I had worked for a while with groups developing the concept of ‘conscious’ leadership, with sometimes elaborate strategies for helping people develop themselves and bring out their finer qualities, emotional intelligence etc. But that niggle again – at the most basic level, they often weren’t kind, either to themselves, other people or the planet, even though you could not argue with many of their highly developed concepts.
Too often when the chips are down, ego, status, ease, money or sheer unawareness squeeze out simple kindnesses – the smile, the touch, the little snippet of praise, the enquiry about comfort, the touch of sympathy, the ‘servant leader’ approach, the extra bit of time freely given on a busy day.....the thank you.
I have also developed a sadness around education and school. The fear children have felt, including my own and those I have seen more recently as clients, about their school experience. The operation of threat and punishment, the encouragement of harsh competition and judgement at the expense of kinder approaches. Our system does this even though we should know by now that we damage the infant and youthful brains by programming in fear, anxiety and negativity when they are at their most malleable and vulnerable.
Of course it isn’t all an unkind world. Just as I am arguing for now for the seeming lack of kindness, it would be possible to identify quite astounding levels of kindness, incidents of kindness in the world around us. We (most of us) like kindness, understand it, want more of it, enjoy both giving and receiving kindness.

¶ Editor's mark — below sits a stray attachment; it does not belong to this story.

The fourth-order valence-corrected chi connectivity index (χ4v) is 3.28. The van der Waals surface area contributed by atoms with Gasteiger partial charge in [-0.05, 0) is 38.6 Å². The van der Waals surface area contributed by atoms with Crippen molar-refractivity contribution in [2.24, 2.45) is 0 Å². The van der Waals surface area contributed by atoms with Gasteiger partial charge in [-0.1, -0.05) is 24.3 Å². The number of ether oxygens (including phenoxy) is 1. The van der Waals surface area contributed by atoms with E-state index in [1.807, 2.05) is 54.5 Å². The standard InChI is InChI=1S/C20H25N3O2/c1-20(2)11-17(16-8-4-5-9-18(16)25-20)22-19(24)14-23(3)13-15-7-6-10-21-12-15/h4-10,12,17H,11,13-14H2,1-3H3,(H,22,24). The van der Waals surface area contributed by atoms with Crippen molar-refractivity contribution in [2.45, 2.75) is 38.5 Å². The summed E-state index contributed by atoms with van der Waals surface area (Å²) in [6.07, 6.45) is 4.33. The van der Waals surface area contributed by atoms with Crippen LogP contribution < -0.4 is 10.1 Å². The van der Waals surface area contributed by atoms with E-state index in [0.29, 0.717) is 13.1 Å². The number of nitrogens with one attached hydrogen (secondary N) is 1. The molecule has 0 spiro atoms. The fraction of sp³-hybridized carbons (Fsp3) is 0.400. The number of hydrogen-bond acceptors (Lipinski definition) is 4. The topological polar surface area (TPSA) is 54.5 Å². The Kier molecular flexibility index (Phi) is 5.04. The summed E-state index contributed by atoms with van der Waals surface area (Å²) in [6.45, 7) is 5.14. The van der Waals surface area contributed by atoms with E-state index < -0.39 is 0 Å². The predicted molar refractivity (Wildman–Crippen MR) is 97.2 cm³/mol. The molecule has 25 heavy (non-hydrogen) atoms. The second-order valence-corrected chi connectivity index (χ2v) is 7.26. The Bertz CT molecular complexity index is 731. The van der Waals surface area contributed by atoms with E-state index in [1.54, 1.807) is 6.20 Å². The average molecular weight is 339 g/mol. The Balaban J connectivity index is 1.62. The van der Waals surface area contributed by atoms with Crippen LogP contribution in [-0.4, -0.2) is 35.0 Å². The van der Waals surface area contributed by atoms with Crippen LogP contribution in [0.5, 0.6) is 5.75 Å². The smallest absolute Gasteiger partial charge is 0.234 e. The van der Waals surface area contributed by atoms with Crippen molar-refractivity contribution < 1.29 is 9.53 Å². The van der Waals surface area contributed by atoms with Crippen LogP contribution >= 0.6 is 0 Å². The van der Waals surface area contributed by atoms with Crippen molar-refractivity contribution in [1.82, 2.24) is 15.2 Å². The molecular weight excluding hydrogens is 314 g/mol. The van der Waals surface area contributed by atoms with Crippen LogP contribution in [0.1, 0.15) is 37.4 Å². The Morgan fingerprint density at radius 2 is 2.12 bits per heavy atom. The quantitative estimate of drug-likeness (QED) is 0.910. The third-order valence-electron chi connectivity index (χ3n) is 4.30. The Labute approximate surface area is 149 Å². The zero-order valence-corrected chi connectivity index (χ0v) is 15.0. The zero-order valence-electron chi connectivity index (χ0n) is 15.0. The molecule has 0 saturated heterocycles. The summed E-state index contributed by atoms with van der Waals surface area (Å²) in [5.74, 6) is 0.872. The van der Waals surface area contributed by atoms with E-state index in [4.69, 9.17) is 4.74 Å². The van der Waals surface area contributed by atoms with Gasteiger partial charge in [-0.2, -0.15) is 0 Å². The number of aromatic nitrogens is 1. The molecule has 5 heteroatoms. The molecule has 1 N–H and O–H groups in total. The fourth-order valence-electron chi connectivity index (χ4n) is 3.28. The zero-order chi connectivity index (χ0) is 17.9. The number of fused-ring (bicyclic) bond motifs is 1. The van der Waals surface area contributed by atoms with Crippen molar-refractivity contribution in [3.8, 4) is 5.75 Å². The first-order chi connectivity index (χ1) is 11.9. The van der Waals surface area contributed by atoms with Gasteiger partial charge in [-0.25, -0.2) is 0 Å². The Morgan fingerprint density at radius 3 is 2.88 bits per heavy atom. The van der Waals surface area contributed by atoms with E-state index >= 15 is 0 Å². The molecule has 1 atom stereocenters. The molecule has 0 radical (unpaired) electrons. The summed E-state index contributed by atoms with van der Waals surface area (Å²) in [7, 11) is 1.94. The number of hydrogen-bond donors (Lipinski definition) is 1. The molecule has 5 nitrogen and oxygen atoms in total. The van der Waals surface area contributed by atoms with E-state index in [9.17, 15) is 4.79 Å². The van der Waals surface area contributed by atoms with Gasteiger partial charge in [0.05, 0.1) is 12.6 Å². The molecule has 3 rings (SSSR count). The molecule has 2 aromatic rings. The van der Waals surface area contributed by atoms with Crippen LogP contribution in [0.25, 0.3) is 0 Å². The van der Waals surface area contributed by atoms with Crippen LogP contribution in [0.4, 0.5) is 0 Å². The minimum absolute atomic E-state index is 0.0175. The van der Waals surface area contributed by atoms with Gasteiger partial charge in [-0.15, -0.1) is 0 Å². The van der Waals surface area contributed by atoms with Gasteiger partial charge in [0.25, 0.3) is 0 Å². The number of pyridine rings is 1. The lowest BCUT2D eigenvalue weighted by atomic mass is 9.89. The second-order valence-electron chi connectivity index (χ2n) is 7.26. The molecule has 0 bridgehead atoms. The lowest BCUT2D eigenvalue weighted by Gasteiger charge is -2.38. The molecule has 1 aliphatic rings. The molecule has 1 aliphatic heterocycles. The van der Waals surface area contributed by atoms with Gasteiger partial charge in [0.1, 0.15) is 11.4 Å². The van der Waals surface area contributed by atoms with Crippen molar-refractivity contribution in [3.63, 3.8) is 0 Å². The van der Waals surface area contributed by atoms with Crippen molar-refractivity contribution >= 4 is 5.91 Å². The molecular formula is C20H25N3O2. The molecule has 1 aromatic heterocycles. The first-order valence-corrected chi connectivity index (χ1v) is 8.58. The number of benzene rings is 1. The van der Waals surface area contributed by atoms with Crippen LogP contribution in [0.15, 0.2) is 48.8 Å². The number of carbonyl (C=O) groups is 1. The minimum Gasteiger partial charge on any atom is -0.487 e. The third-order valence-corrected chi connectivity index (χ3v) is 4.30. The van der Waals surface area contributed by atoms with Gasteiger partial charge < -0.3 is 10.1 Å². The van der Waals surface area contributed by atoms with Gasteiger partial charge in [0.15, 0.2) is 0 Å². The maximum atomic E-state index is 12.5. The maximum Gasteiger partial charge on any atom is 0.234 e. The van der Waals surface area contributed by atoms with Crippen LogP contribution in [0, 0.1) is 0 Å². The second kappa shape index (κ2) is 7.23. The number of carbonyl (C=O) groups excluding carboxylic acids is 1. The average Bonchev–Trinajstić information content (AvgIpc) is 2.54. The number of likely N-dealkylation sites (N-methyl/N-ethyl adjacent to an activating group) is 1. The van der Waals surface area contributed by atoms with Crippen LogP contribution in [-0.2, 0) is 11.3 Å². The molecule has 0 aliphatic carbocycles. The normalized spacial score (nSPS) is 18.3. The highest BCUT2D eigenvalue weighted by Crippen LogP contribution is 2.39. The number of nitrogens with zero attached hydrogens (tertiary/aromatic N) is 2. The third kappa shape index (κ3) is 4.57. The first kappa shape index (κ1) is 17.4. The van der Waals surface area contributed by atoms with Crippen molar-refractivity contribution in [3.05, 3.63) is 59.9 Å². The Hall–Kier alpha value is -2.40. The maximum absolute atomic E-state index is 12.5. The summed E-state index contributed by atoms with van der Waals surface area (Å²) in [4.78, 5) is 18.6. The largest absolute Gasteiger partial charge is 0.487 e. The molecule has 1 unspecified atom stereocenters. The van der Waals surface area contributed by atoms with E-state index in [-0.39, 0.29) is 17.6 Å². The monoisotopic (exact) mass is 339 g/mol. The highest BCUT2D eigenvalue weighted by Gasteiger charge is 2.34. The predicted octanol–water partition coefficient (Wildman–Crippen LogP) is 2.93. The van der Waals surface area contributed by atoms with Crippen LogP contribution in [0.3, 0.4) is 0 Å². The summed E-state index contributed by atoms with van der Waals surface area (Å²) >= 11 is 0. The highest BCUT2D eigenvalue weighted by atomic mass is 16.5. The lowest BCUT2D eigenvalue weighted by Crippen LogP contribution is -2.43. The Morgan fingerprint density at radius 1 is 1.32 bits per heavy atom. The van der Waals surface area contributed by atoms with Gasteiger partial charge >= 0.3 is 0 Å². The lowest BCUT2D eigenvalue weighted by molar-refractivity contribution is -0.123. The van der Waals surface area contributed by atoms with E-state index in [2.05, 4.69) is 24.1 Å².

It’s a precious commodity, a liberating currency and an area for investment and opportunity.
Imagine if politicians suddenly switched to a currency of kindness rather than unkindness in their dealings with each other? Imagine if businesses made kindness their number one criteria for success and that everything else, even profit, came second to that.....
And that was it...
Envisioning a kindness business, is where my ‘it doesn’t matter’ moments brought me. I have decided to do exactly that with the next stage of my working life and set up a business whose product is kindness.
Pure Turtle is the result. We exist to create more kindness than there was before. We measure the business outcomes in kindness first, and our decision making framework is built around the kindness involved. Whether it’s leadership mentoring, personal therapy or planet-friendly products, it’s the kindness we deliver that matters.
Are you cynical about it? It doesn’t matter, we’ll be kind anyway!
‘That’ll never work’. It doesn’t matter (and anyway paradoxically, it will, because we only have to be kind for it to work..)
‘How will you make money’? By selling kinder products and services. By making money for other people who in turn recommend us. By having faith that acts of kindness breed further kind acts and attitudes, and that through this, we’ll thrive.
Once we (me and one of my sons one of my daughters) had decided to set up Pure Turtle, our research uncovered other people in the UK, and others further afield who were doing the same which is welcome reinforcement when, like the turtle, you are sticking your neck out.
It’s also great to think that there might be a ‘kindness movement’ bubbling under the current troubles of humanity and that businesses like ours that call it by name and put it first might do their little bit to accelerate its emergence.
When we can regard every working moment as a space to be kind in, whether that’s to ourselves, others, or the planet, we will, I believe, benefit beyond our wildest dreams.
Chief Executive, Pure Turtle